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Pot derivative offers pain relief without the high

A derivative of the cannabis plant, CBD relieved Molly Branch’s migraine pain, she said, so she decided to stock shelves of Portsmouth’s Herbal Path store with various CBD products sold to people of all ages, hoping for a range of cures.

An herbalist and the store manager, Branch said one customer bought CBD for her 8-year-old son to manage his attention deficit disorder, on the advice of a school nurse. She said others buy CBD products for their parents in nursing homes, while people in recovery are buying CBD vapes to help with their sobriety.

A jar on the counter of her 1262 Woodbury Ave. store is filled with 85-cent CBD-infused “Lazy Bones” dog treats that Branch said relieves pets’ joint pain and calms them during thunderstorms, or before trips to a veterinarian. She said she tried one of the dog treats herself and reports they’re tasty with a cup of coffee.

Matt Robertson, a neurologist with Portsmouth Regional Hospital’s Appledore Neurology Associates, offered his opinion about CBD oil in a recent “HCA Today” column shared with Seacoast Sunday.

“Some of the areas where it has proven success are anxiety, insomnia and, more recently, epilepsy,” he wrote. “The U.S. Food and Drug Administration approved the first medication that is a derivative of cannabis and is specific for seizures or epilepsy. There will probably be more drugs that come to market in the future, but this was a ground breaker.”

Robertson described CBD oil as follows, “Cannabidiol, more commonly known as CBD, is a sub-group of one of the chemicals found in the marijuana plant. CBD has been purported to help with many pain-related symptoms. What it is not is tetrahydrocannabinol, or THC, which is the psychoactive or, intoxicating, substance found in marijuana. CBD and THC are two different compounds found in marijuana but each has distinctly different effects on the brain and the body.”

CBD is legal and it doesn’t get users high, he said, while noting some of his older patients with Alzheimer’s or Parkinson’s disease, “struggle more with the social implications of using CBD.”

“They’ll say, ‘I’ve never used drugs in my life,’” he reported.

Branch said some of her older customers have joked while buying CBD products that they would be getting “the munchies,” snack cravings associated with THC-inclusive marijuana use. That’s not the case with CBD, she said.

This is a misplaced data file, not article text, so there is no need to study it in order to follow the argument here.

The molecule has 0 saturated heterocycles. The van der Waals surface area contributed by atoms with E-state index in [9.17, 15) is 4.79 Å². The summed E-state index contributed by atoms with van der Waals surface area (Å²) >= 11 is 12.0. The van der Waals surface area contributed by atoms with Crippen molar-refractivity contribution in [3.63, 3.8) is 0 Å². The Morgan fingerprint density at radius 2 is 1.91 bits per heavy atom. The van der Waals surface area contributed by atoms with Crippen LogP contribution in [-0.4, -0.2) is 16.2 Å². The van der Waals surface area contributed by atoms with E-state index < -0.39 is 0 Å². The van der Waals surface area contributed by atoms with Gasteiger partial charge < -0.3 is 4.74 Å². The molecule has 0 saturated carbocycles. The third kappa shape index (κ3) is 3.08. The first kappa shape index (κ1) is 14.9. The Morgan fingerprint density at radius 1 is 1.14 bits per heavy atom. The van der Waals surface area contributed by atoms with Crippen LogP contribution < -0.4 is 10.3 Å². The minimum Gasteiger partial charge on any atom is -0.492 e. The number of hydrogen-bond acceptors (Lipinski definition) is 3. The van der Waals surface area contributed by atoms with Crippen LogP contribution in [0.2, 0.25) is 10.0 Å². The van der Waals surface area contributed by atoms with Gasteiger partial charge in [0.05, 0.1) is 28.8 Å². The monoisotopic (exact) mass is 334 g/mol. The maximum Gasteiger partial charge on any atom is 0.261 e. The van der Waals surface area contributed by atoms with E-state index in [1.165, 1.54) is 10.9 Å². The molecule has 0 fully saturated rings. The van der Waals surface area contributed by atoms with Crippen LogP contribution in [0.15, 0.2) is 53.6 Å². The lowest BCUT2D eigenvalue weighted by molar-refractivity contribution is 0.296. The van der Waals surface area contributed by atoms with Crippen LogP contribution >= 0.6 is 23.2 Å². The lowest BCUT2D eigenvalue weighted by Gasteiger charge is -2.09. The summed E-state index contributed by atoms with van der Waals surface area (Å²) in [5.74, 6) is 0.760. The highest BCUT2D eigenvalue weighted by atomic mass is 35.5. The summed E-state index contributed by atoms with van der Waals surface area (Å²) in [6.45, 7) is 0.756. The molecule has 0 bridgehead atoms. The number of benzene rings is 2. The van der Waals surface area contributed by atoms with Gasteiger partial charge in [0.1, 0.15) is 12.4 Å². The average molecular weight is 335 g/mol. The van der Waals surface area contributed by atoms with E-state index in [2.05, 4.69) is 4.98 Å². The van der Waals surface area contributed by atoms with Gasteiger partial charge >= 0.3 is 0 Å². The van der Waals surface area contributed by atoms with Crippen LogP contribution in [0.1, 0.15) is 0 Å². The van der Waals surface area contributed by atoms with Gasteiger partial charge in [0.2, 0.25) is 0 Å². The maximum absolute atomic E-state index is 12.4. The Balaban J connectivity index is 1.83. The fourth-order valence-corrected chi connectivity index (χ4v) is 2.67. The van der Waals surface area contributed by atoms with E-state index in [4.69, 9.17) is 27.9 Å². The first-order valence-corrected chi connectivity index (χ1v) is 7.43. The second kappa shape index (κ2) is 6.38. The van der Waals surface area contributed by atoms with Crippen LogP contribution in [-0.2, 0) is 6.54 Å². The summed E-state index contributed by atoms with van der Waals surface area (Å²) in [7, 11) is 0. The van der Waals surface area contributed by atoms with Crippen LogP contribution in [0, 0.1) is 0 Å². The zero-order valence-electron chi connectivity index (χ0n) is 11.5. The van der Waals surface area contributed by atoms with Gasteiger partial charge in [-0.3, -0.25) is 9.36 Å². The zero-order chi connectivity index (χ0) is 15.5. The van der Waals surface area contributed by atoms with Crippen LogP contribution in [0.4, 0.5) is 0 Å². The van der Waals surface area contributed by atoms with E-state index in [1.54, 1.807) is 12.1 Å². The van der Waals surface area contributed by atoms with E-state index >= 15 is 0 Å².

Herbal Path sells CBD salves, salt soaks, massage oil, drops, teas, time-released patches, vapes and edibles at its stores in Portsmouth and Dover. A small bottle of concentrated CBD oil, approximately 20 doses, sells for $47.99 at the Portsmouth shop.

Robertson reported that CBD oil has minimal side effects and “people have said that it makes them relaxed or sleepy.” He said the primary effects of CBD “are around the perception of pain.”

“There are two aspects of pain, whatever caused the instigating injury, and the suffering associated with that painful sensory input,” he said. “CBD doesn’t change the sensory input. In other words, someone can still feel a sunburn but the perception is the person doesn’t suffer from the pain associated with the sunburn. So, many people use it either for the reduction of cancer-related pain, neuropathic pain due to a condition such as diabetes and spasticity-related pain from cerebral palsy or multiple sclerosis, for example.”

Branch said because CBD has relieved her migraine pain, “I want to share that with people.” She said customers are finding her products because of a roadside sign, as well as word of mouth.

“Customers are coming in just for that,” she said. “We’ve been really growing.”

Branch sells only New England-based products, among them the Healing Rose Co. from Massachusetts and Green Mountain and Elmore Mountain Therapeutics from Vermont.

Robertson advised CBD consumers to know where they are sourced.

“There are a lot of knockoffs with CBD oil and other products that look nice and shiny on the surface, but it’s from a backwater wholesaler looking to make extra money,” he advised.

“CBD is understudied,” he concluded. “There are a lot of things it may be helpful for, but we just don’t know enough about it. We need to do more research and treat it the same way we treat other pharmaceuticals so that we have a regimented approach.”

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